The following is part three of Connie’s story. Go to Part One and Part Two if you have missed the previous installments.
Finding research on ageism in the workplace: easy. Uncovering how individual companies were solving the issue: nearly impossible.
Theoretically, that could represent a bias toward ageism, itself.
Connie would need to cobble together information from the Internet, along with real world examples from Boomer colleagues, then take the conversation to her manager, Kurt. She was gungho on lifting that up the corporate mountain.
Then something happened.
A head hunter called on behalf of a client looking for someone with Connie’s exact skillset. Portrayed as the proverbial ‘match made in heaven,’ Connie was riveted by the description of a role that could wrap around her like a glove crafted from her own experience.
The position, a high-level sales management role, would report directly to the CEO. It would include international travel and present a host of challenges to keep even the most seasoned professional on her feet.
She tried to push past the complimentary sales pitch, wondering if starting something fresh would be the best way around her problems at work. Her sister, a successful sales executive, maintained it was senseless to pass up a well-curated interview. At the very least, one learns about the competition.
What appealed to Connie was the prospect of a high-stakes job demanding her specific brand of cultivated talent. One that carried with it C-Suite support and could usher in a powerful career-finishing crescendo, rather than one flagging under the weight of a company culture bent toward ageism.
After two solid phone interviews – one with the CEO – Connie was asked to fly back for a final meeting. When an HR representative called her to confirm travel arrangements, Connie was asked for her date of birth, a pro-forma security request by the airlines.
The next day, disappointed but not shocked, she received an impersonal email with a patronizing note claiming she was over-qualified for the position.
After a few days of well-earned self-pity, she resolved to return to do the good battle inside of her own company.
First, a discussion with her manager was in order, to outline insights developed around the research assembled by her small Boomer team.
These were: the need for an internal Boomer social media site; the mentoring of younger colleagues; improving bench-strength within the sales group through proper succession planning; a solid account transition strategy; and, preservation of knowledge that normally walks out the door with a retiree.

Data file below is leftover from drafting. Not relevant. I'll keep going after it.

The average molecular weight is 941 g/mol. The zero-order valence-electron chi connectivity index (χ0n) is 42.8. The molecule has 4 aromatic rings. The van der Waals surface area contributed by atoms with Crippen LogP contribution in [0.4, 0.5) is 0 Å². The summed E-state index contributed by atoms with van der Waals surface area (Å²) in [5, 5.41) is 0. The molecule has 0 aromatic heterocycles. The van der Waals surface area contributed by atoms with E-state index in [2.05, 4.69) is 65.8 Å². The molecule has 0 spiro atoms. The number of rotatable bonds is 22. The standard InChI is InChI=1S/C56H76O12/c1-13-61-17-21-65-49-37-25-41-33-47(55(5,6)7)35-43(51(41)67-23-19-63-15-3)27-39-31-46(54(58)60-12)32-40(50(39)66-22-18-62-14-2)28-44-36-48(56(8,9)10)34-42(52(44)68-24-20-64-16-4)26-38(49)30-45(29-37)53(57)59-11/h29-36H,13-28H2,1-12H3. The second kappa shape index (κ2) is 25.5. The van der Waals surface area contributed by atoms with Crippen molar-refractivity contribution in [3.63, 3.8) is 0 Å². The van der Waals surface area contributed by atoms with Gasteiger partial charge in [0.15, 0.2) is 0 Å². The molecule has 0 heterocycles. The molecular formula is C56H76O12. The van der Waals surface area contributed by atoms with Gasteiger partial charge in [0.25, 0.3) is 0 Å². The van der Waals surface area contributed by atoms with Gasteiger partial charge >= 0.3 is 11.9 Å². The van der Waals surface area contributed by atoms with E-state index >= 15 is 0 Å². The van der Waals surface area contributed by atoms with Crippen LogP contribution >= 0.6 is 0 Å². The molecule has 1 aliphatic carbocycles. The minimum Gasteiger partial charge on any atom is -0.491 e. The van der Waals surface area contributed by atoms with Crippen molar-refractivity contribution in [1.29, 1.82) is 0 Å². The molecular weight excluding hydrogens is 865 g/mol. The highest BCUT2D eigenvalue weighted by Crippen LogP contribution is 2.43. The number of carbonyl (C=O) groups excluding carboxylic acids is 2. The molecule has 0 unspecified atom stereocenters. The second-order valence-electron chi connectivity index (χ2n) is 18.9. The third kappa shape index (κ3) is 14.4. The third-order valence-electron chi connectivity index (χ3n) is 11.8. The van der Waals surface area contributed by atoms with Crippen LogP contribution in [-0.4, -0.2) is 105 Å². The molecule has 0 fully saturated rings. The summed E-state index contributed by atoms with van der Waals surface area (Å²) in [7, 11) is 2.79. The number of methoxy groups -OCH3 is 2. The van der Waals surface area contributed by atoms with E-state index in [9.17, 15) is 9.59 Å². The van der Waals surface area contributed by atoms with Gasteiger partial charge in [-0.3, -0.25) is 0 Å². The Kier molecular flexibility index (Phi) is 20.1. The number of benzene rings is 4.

Kurt was ultimately impressed, but said: “This is admirable, Connie, but challenging. Sure – it sounds good, but this will take a fairly big effort. Where’s the return on investment for the company?”
“HR will recognize the importance of this,” she said, “especially from an employee engagement perspective. We were careful to build our suggestions off the tenets of the company’s mission statement.”
“I don’t dispute what you’re saying. But I do know you have to be more obvious about the financial impact and build a proof-statement on the payback.”
She shut her eyes for a moment then switched off her laptop.
Isn’t the return on investment already obvious, Kurt? Four out of the ten people on your team are nearly at retirement age. Together, we represent more than a hundred million dollars of global sales revenue.
I have enough trust in you to have this exchange. But the truth is, most of my colleagues – we, employees of a certain age – won’t have this conversation… afraid of being marginalized or losing their jobs. That’s not a road that ends well for anyone.
Engagement dwindles as they figure out a way to keep the status quo, stay out of eye-shot of the boss. The ones who lost a big chunk of their 401K in the last recession and need to work until seventy or beyond will just check the boxes until it’s time to go.
To avoid a big loss or screw-up, they play it safe and don’t rock the boat. Ironically, this comes at a time when generational statistics point to workers over fifty-five being capable of greater engagement than their younger counterparts.
An AARP study recently determined a Boomer’s impact on revenue growth can be significantly higher than generations behind them. Not to mention the cost to recruit and retain Boomers is miniscule. They aren’t going to job hop. Value vs. cost. It’s a simple equation.
Whether she’d brow-beaten him into submission or simply convinced him through logic, Kurt agreed to shepherd her plan up through Human Resources. It was an affirmation of good work done by someone he could trust to go to the next step.
He agreed to talk with his counterparts around the globe to determine their interest in pursuing a program like Connie’s. To a fault, each one of them was anxious to move forward.
Connie and her team of Boomers had struck a nerve.
Do you have an opportunity to galvanize Baby Boomers in your company? Does your company already have a program in place? Please share any thoughts or tips you may have on the matter.
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